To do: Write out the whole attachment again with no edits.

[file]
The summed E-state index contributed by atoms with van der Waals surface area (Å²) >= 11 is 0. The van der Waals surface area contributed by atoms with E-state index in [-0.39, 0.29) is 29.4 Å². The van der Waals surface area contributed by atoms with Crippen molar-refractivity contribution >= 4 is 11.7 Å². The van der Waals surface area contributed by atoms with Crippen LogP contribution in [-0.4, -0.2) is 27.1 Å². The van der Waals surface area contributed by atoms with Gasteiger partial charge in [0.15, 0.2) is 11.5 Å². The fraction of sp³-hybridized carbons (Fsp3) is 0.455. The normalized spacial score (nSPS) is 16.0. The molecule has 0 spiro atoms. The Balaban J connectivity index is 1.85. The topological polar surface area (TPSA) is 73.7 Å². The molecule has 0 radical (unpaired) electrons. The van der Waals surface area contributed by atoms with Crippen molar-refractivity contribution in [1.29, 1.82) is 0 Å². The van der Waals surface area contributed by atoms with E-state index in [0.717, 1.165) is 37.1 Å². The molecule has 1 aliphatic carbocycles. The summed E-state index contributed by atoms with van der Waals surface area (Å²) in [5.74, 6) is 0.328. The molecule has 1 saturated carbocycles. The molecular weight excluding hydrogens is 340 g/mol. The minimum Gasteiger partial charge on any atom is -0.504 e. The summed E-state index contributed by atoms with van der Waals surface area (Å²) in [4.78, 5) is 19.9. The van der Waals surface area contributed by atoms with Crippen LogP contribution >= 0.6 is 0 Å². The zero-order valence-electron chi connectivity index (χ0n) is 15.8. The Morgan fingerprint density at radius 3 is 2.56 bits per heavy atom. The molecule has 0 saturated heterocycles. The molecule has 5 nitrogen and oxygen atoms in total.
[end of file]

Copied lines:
The summed E-state index contributed by atoms with van der Waals surface area (Å²) >= 11 is 0. The van der Waals surface area contributed by atoms with E-state index in [-0.39, 0.29) is 29.4 Å². The van der Waals surface area contributed by atoms with Crippen molar-refractivity contribution >= 4 is 11.7 Å². The van der Waals surface area contributed by atoms with Crippen LogP contribution in [-0.4, -0.2) is 27.1 Å². The van der Waals surface area contributed by atoms with Gasteiger partial charge in [0.15, 0.2) is 11.5 Å². The fraction of sp³-hybridized carbons (Fsp3) is 0.455. The normalized spacial score (nSPS) is 16.0. The molecule has 0 spiro atoms. The Balaban J connectivity index is 1.85. The topological polar surface area (TPSA) is 73.7 Å². The molecule has 0 radical (unpaired) electrons. The van der Waals surface area contributed by atoms with Crippen molar-refractivity contribution in [1.29, 1.82) is 0 Å². The van der Waals surface area contributed by atoms with E-state index in [0.717, 1.165) is 37.1 Å². The molecule has 1 aliphatic carbocycles. The summed E-state index contributed by atoms with van der Waals surface area (Å²) in [5.74, 6) is 0.328. The molecule has 1 saturated carbocycles. The molecular weight excluding hydrogens is 340 g/mol. The minimum Gasteiger partial charge on any atom is -0.504 e. The summed E-state index contributed by atoms with van der Waals surface area (Å²) in [4.78, 5) is 19.9. The van der Waals surface area contributed by atoms with Crippen LogP contribution >= 0.6 is 0 Å². The zero-order valence-electron chi connectivity index (χ0n) is 15.8. The Morgan fingerprint density at radius 3 is 2.56 bits per heavy atom. The molecule has 0 saturated heterocycles. The molecule has 5 nitrogen and oxygen atoms in total.